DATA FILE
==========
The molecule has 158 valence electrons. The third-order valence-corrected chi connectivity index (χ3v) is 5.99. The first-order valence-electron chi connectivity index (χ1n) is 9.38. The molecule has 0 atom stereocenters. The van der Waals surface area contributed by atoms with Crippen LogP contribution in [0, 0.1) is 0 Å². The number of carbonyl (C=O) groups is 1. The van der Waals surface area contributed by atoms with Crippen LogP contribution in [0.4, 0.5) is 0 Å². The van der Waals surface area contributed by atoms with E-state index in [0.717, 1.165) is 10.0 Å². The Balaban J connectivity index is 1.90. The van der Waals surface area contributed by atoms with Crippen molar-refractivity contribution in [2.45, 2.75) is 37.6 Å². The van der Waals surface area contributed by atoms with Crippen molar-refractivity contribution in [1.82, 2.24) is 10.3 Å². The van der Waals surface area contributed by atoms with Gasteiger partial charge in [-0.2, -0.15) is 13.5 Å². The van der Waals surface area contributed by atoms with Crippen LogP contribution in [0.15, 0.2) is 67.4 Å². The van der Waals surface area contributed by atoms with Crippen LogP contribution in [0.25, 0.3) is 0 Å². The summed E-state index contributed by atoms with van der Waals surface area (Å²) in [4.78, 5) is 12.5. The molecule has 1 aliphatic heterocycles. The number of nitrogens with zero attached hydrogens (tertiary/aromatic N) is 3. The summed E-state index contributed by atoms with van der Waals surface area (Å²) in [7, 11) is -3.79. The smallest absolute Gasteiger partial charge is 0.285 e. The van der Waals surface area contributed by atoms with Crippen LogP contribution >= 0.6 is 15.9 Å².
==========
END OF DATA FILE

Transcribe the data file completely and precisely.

The molecule has 158 valence electrons. The third-order valence-corrected chi connectivity index (χ3v) is 5.99. The first-order valence-electron chi connectivity index (χ1n) is 9.38. The molecule has 0 atom stereocenters. The van der Waals surface area contributed by atoms with Crippen LogP contribution in [0, 0.1) is 0 Å². The number of carbonyl (C=O) groups is 1. The van der Waals surface area contributed by atoms with Crippen LogP contribution in [0.4, 0.5) is 0 Å². The van der Waals surface area contributed by atoms with E-state index in [0.717, 1.165) is 10.0 Å². The Balaban J connectivity index is 1.90. The van der Waals surface area contributed by atoms with Crippen molar-refractivity contribution in [2.45, 2.75) is 37.6 Å². The van der Waals surface area contributed by atoms with Crippen molar-refractivity contribution in [1.82, 2.24) is 10.3 Å². The van der Waals surface area contributed by atoms with Gasteiger partial charge in [-0.2, -0.15) is 13.5 Å². The van der Waals surface area contributed by atoms with Crippen LogP contribution in [0.15, 0.2) is 67.4 Å². The van der Waals surface area contributed by atoms with Crippen LogP contribution in [0.25, 0.3) is 0 Å². The summed E-state index contributed by atoms with van der Waals surface area (Å²) in [4.78, 5) is 12.5. The molecule has 1 aliphatic heterocycles. The number of nitrogens with zero attached hydrogens (tertiary/aromatic N) is 3. The summed E-state index contributed by atoms with van der Waals surface area (Å²) in [7, 11) is -3.79. The smallest absolute Gasteiger partial charge is 0.285 e. The van der Waals surface area contributed by atoms with Crippen LogP contribution >= 0.6 is 15.9 Å².